Shared January 8th, 2015
“I am crucified with Christ: nevertheless I live; yet not I, but Christ liveth in me: and the life which I now live in the flesh I live by the faith of the Son of God, who loved me, and gave Himself for me” (Galatians 2:20-21).
Our last two exhortations took us to the deaths of the Apostles. Our Scripture today starts with the crucified life, “I am crucified with Christ…” This assertion raises a question: “How could we be crucified with Christ?” One thing is for sure; we can’t go back in time and join Christ on the cross! But we can still be crucified with Christ. This crucifixion speaks of the termination of our old life.
Even though the Apostles were not literally crucified with Christ on the cross, they were still crucified with Christ, and so can we. Do I mean go to Saudi Arabia or Iraq or Iran or any of those moslem countries, declare yourself a Christian so that you are killed? No! So what does “crucified with Christ” mean?
It means exactly what Christ did and which the Apostles also did. Look at what the Apostles did, and we (that is, you and I) can do the same. They had faith in Christ because they saw Him resurrected. As a result they died to the Law (Romans 7:1-6); as Christians, we can also die to legalism and self-righteousness. The Scripture says, “It is no longer I who live” and as we saw last time, the Apostles died “to self;” and so can you and I. The Scripture says we have crucified “the flesh,” which the Apostles did, and so can you and I. And by the way, this crucifixion occurs in practice as we continue to “put to death” the things that we do daily and which do not glorify God. The Scripture says we have been crucified “to the world” (Galatians 6:14), which the Apostles did, and so can you and I. You see before we were saved by Christ, we were in bondage to the rudiments of the world but now as Christians (born again, that is), just like the Apostles, Christ rules and has authority in and over our lives.
What am I saying? That nothing external, (i.e. Law, world) or internal, (i.e. self, flesh) controls us; we have now surrendered all that to the authority of Christ, just like the Apostles. As we keep Christ’s commandments, we are assured that He lives in us! So it says, “nevertheless I live; yet not I, but Christ liveth in me:” This is the Christ-life and it leads us to our next focus, faith, in Christ.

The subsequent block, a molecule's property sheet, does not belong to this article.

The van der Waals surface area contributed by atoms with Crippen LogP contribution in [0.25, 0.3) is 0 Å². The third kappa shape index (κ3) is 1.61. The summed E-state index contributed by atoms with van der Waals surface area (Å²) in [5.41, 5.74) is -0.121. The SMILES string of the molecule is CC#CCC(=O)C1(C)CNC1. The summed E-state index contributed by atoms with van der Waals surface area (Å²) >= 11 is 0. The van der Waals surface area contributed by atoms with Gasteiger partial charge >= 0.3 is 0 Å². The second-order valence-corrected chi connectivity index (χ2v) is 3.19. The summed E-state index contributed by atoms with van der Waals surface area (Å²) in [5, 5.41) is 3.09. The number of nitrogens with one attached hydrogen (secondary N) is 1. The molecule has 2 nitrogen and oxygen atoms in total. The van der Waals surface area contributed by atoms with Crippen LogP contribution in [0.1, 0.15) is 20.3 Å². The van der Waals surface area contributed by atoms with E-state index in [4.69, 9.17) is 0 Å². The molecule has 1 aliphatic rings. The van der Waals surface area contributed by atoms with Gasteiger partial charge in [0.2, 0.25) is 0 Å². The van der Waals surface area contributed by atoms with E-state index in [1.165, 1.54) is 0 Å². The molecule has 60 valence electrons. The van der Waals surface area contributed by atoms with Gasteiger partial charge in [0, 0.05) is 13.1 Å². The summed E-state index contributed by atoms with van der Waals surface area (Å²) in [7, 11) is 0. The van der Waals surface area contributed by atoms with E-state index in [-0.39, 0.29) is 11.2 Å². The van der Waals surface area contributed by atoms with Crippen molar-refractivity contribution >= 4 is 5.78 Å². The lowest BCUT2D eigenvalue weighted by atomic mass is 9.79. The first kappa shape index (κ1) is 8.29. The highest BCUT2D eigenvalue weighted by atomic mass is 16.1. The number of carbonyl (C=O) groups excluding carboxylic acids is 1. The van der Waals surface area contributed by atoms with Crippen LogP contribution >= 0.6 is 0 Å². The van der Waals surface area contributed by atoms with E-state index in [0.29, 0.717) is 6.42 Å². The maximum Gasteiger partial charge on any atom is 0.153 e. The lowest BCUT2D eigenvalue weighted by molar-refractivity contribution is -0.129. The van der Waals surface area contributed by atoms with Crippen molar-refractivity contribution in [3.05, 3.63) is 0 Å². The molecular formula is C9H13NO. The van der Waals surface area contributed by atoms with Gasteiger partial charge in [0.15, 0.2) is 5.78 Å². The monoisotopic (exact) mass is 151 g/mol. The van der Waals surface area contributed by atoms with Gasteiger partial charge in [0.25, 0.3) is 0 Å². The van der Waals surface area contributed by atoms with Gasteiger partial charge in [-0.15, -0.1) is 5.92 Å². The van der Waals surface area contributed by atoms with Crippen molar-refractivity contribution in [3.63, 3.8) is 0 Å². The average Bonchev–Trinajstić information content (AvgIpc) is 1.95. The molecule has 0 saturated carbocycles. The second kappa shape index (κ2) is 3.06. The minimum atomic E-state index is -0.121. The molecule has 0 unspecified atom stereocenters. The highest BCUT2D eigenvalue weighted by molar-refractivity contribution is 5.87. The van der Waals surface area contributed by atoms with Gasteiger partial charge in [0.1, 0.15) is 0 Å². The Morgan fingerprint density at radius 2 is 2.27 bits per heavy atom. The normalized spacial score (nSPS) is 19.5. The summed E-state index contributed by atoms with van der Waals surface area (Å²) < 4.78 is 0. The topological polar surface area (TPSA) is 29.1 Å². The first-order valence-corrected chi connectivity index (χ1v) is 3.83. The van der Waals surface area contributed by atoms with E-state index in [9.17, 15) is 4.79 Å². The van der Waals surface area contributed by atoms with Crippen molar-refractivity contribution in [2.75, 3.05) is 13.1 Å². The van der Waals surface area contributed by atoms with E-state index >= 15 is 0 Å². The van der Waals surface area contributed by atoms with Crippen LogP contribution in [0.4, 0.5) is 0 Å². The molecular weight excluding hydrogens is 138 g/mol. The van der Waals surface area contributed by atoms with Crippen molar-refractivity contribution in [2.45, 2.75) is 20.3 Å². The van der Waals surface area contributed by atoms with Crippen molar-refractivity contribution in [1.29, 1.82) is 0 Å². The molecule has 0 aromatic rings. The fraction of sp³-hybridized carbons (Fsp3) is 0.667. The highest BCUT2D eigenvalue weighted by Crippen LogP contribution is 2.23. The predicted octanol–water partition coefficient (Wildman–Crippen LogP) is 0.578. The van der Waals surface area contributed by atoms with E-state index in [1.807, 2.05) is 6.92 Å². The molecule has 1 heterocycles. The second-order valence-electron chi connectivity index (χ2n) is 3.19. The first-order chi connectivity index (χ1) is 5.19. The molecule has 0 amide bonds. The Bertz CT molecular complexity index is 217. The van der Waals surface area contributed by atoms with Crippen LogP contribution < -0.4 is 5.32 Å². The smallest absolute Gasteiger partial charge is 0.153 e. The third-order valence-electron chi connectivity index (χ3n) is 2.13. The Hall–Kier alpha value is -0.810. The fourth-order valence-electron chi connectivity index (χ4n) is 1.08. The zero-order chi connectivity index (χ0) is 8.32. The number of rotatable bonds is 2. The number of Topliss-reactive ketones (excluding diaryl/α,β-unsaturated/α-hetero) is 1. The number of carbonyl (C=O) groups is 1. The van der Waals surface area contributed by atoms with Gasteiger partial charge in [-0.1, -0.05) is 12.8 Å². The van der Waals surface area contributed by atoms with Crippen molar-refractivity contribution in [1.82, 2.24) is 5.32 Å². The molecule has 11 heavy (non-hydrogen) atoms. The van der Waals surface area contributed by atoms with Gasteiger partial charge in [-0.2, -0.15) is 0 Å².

Yes, so we live by faith in Christ. By “faith” I simply mean, “trust” so living by faith in Christ means constantly trusting in Jesus, just like the Apostles, to the extent that they were willing to live sacrificial lives and also to die all those horrible deaths. Theirs was a changed life “And the life which I now live in the flesh…” And you know, we are able to do all that, like the Apostles, because of God’s grace.
Ah! Grace! Grace, grace, God’s grace! Grace that can pardon, and cleanse! If not for the grace of God then beloved, I am afraid to say:
· Our faith would be useless
· Our repentance would meaningless
· Our baptism would be fruitless
· Our salvation would be impossible!
In our last two exhortations, is this not what we saw with respect to the Apostles? That was the life they all lived in the flesh; after surrendering to Christ, theirs were:
· Lives crucified with Christ
· Lives in which Christ lived in them
· Lives where they lived by faith in Christ
· Lives that embraced the grace of God
2014 is gone, never to return and never can we go back into 2014. We are now in 2015. Can the same be said of us? Making it personal now, can the same be said of me?
· Have I been crucified with Christ (died to legalism, self, flesh, world)?
· Is Christ living in me (manifested by keeping His commandments)?
· Am I living by faith in Christ (trusting His blood, His Word)?
· Am I always trusting in the grace of God (not my self-righteousness, my own goodness)?
Again I ask that question: “What is left?” And the answer is “Faith!” “I live by the faith of the Son of God…” Which means a controlled life. Like the Apostles, we can also say we are controlled by “By the faith of the Son of God.” The apostles lived a confident-life: “Who loved me and gave himself for me.” This takes us full circle, back to the cross. What started at the cross, “I am crucified with Christ,” ends with the cross, “Who loved me and gave Himself for me.” Hallelujah!
Proposed prayer: Heavenly Father like the Apostles, “I have been crucified with Christ; it is no longer I who live, but Christ lives in me; and the life which I now live in the flesh I live by faith in the Son of God, who loved me and gave Himself for me, [YOUR NAME]. I do not set aside the grace of God; for if righteousness comes through the law, then Christ died in vain.“ Thank You for demonstrating through the Apostles that with You on my side, I can also make it and one day, be with You and all the saints in heaven. Amen!